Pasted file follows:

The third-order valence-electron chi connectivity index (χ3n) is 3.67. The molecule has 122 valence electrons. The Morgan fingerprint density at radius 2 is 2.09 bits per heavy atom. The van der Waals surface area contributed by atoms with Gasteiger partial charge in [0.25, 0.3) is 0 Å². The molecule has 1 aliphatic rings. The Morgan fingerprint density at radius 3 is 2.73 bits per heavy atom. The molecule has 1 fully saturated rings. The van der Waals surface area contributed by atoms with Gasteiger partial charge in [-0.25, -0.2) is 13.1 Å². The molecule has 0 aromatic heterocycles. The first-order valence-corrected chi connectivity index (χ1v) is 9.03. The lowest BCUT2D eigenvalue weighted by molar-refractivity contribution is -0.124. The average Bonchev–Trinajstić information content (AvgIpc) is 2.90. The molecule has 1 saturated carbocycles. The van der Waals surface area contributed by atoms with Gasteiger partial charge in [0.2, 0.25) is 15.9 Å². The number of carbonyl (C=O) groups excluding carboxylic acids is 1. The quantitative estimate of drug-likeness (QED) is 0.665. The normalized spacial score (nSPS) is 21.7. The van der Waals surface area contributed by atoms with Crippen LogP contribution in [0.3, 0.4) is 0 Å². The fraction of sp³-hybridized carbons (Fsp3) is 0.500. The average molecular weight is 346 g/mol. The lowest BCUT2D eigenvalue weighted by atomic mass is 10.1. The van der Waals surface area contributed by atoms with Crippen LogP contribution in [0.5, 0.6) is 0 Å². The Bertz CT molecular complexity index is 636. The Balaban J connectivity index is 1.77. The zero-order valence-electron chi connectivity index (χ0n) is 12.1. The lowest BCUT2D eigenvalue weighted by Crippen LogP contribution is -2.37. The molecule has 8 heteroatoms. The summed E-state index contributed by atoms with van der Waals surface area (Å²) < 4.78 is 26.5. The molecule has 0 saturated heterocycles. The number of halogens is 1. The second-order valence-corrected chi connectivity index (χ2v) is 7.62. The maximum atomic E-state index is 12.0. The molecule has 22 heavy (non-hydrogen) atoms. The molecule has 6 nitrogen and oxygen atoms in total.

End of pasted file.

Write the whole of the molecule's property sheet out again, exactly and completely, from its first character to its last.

The third-order valence-electron chi connectivity index (χ3n) is 3.67. The molecule has 122 valence electrons. The Morgan fingerprint density at radius 2 is 2.09 bits per heavy atom. The van der Waals surface area contributed by atoms with Gasteiger partial charge in [0.25, 0.3) is 0 Å². The molecule has 1 aliphatic rings. The Morgan fingerprint density at radius 3 is 2.73 bits per heavy atom. The molecule has 1 fully saturated rings. The van der Waals surface area contributed by atoms with Gasteiger partial charge in [-0.25, -0.2) is 13.1 Å². The molecule has 0 aromatic heterocycles. The first-order valence-corrected chi connectivity index (χ1v) is 9.03. The lowest BCUT2D eigenvalue weighted by molar-refractivity contribution is -0.124. The average Bonchev–Trinajstić information content (AvgIpc) is 2.90. The molecule has 1 saturated carbocycles. The van der Waals surface area contributed by atoms with Gasteiger partial charge in [0.2, 0.25) is 15.9 Å². The number of carbonyl (C=O) groups excluding carboxylic acids is 1. The quantitative estimate of drug-likeness (QED) is 0.665. The normalized spacial score (nSPS) is 21.7. The van der Waals surface area contributed by atoms with Crippen LogP contribution in [0.3, 0.4) is 0 Å². The fraction of sp³-hybridized carbons (Fsp3) is 0.500. The average molecular weight is 346 g/mol. The lowest BCUT2D eigenvalue weighted by atomic mass is 10.1. The van der Waals surface area contributed by atoms with Crippen LogP contribution in [0.5, 0.6) is 0 Å². The Bertz CT molecular complexity index is 636. The Balaban J connectivity index is 1.77. The zero-order valence-electron chi connectivity index (χ0n) is 12.1. The lowest BCUT2D eigenvalue weighted by Crippen LogP contribution is -2.37. The molecule has 8 heteroatoms. The summed E-state index contributed by atoms with van der Waals surface area (Å²) < 4.78 is 26.5. The molecule has 0 saturated heterocycles. The number of halogens is 1. The second-order valence-corrected chi connectivity index (χ2v) is 7.62. The maximum atomic E-state index is 12.0. The molecule has 22 heavy (non-hydrogen) atoms. The molecule has 6 nitrogen and oxygen atoms in total.